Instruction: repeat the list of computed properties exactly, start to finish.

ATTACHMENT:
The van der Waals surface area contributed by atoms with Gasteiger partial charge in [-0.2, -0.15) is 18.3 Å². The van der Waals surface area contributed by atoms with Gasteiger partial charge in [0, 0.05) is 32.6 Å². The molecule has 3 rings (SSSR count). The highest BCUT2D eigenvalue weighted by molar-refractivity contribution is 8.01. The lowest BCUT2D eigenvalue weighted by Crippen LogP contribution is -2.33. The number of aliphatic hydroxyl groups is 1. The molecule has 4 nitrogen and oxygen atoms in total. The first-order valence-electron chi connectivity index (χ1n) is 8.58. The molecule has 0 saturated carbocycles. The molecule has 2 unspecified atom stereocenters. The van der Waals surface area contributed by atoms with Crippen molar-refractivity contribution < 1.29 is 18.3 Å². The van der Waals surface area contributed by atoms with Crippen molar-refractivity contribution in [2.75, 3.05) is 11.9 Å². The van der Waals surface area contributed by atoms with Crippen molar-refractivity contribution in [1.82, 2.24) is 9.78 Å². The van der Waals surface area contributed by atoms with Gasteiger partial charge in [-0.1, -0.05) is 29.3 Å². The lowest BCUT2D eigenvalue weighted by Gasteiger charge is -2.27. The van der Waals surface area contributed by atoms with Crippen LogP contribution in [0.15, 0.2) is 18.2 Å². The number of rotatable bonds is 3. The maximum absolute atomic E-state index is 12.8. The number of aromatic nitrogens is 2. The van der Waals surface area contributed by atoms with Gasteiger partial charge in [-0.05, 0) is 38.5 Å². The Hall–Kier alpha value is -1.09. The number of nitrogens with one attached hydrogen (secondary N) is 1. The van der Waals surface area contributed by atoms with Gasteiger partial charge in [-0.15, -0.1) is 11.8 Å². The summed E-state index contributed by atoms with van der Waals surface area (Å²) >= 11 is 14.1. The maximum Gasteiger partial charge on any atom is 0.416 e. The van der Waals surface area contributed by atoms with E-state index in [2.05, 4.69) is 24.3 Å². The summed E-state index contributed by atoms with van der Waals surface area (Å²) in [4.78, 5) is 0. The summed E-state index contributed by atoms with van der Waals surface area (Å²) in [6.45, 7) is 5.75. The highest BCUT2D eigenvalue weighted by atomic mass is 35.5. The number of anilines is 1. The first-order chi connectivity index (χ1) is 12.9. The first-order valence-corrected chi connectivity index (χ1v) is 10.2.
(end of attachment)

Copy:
The van der Waals surface area contributed by atoms with Gasteiger partial charge in [-0.2, -0.15) is 18.3 Å². The van der Waals surface area contributed by atoms with Gasteiger partial charge in [0, 0.05) is 32.6 Å². The molecule has 3 rings (SSSR count). The highest BCUT2D eigenvalue weighted by molar-refractivity contribution is 8.01. The lowest BCUT2D eigenvalue weighted by Crippen LogP contribution is -2.33. The number of aliphatic hydroxyl groups is 1. The molecule has 4 nitrogen and oxygen atoms in total. The first-order valence-electron chi connectivity index (χ1n) is 8.58. The molecule has 0 saturated carbocycles. The molecule has 2 unspecified atom stereocenters. The van der Waals surface area contributed by atoms with Crippen molar-refractivity contribution < 1.29 is 18.3 Å². The van der Waals surface area contributed by atoms with Crippen molar-refractivity contribution in [2.75, 3.05) is 11.9 Å². The van der Waals surface area contributed by atoms with Crippen molar-refractivity contribution in [1.82, 2.24) is 9.78 Å². The van der Waals surface area contributed by atoms with Gasteiger partial charge in [-0.1, -0.05) is 29.3 Å². The lowest BCUT2D eigenvalue weighted by Gasteiger charge is -2.27. The van der Waals surface area contributed by atoms with Crippen LogP contribution in [0.15, 0.2) is 18.2 Å². The number of rotatable bonds is 3. The maximum absolute atomic E-state index is 12.8. The number of aromatic nitrogens is 2. The van der Waals surface area contributed by atoms with Gasteiger partial charge in [-0.05, 0) is 38.5 Å². The Hall–Kier alpha value is -1.09. The number of nitrogens with one attached hydrogen (secondary N) is 1. The van der Waals surface area contributed by atoms with Gasteiger partial charge in [-0.15, -0.1) is 11.8 Å². The summed E-state index contributed by atoms with van der Waals surface area (Å²) >= 11 is 14.1. The maximum Gasteiger partial charge on any atom is 0.416 e. The van der Waals surface area contributed by atoms with E-state index in [2.05, 4.69) is 24.3 Å². The summed E-state index contributed by atoms with van der Waals surface area (Å²) in [4.78, 5) is 0. The summed E-state index contributed by atoms with van der Waals surface area (Å²) in [6.45, 7) is 5.75. The highest BCUT2D eigenvalue weighted by atomic mass is 35.5. The number of anilines is 1. The first-order chi connectivity index (χ1) is 12.9. The first-order valence-corrected chi connectivity index (χ1v) is 10.2.